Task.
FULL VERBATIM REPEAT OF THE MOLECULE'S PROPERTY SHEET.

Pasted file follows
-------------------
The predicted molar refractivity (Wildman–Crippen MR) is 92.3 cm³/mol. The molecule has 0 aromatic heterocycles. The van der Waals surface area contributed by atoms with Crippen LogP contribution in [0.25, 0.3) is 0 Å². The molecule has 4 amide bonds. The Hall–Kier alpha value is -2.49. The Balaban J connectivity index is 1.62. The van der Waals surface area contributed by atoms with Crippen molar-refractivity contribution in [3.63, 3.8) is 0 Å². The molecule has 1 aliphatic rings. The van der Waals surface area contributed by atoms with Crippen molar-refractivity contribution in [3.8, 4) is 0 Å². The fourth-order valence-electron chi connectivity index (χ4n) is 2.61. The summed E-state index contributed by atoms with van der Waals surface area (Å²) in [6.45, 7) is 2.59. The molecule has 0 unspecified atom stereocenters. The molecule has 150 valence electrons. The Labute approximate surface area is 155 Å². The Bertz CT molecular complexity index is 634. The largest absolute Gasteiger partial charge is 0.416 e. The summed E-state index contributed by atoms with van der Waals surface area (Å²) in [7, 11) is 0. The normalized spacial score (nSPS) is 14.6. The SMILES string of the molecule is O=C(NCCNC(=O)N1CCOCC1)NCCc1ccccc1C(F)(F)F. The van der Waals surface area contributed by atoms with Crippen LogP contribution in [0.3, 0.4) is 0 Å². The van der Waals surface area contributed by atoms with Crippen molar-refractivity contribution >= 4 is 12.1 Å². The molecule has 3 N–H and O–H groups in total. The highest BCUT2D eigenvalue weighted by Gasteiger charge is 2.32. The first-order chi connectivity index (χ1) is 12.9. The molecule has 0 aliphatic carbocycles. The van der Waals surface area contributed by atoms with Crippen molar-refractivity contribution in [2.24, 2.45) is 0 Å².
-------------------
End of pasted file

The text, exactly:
The predicted molar refractivity (Wildman–Crippen MR) is 92.3 cm³/mol. The molecule has 0 aromatic heterocycles. The van der Waals surface area contributed by atoms with Crippen LogP contribution in [0.25, 0.3) is 0 Å². The molecule has 4 amide bonds. The Hall–Kier alpha value is -2.49. The Balaban J connectivity index is 1.62. The van der Waals surface area contributed by atoms with Crippen molar-refractivity contribution in [3.63, 3.8) is 0 Å². The molecule has 1 aliphatic rings. The van der Waals surface area contributed by atoms with Crippen molar-refractivity contribution in [3.8, 4) is 0 Å². The fourth-order valence-electron chi connectivity index (χ4n) is 2.61. The summed E-state index contributed by atoms with van der Waals surface area (Å²) in [6.45, 7) is 2.59. The molecule has 0 unspecified atom stereocenters. The molecule has 150 valence electrons. The Labute approximate surface area is 155 Å². The Bertz CT molecular complexity index is 634. The largest absolute Gasteiger partial charge is 0.416 e. The summed E-state index contributed by atoms with van der Waals surface area (Å²) in [7, 11) is 0. The normalized spacial score (nSPS) is 14.6. The SMILES string of the molecule is O=C(NCCNC(=O)N1CCOCC1)NCCc1ccccc1C(F)(F)F. The van der Waals surface area contributed by atoms with Crippen LogP contribution in [0.3, 0.4) is 0 Å². The van der Waals surface area contributed by atoms with Crippen molar-refractivity contribution >= 4 is 12.1 Å². The molecule has 3 N–H and O–H groups in total. The highest BCUT2D eigenvalue weighted by Gasteiger charge is 2.32. The first-order chi connectivity index (χ1) is 12.9. The molecule has 0 aliphatic carbocycles. The van der Waals surface area contributed by atoms with Crippen molar-refractivity contribution in [2.24, 2.45) is 0 Å².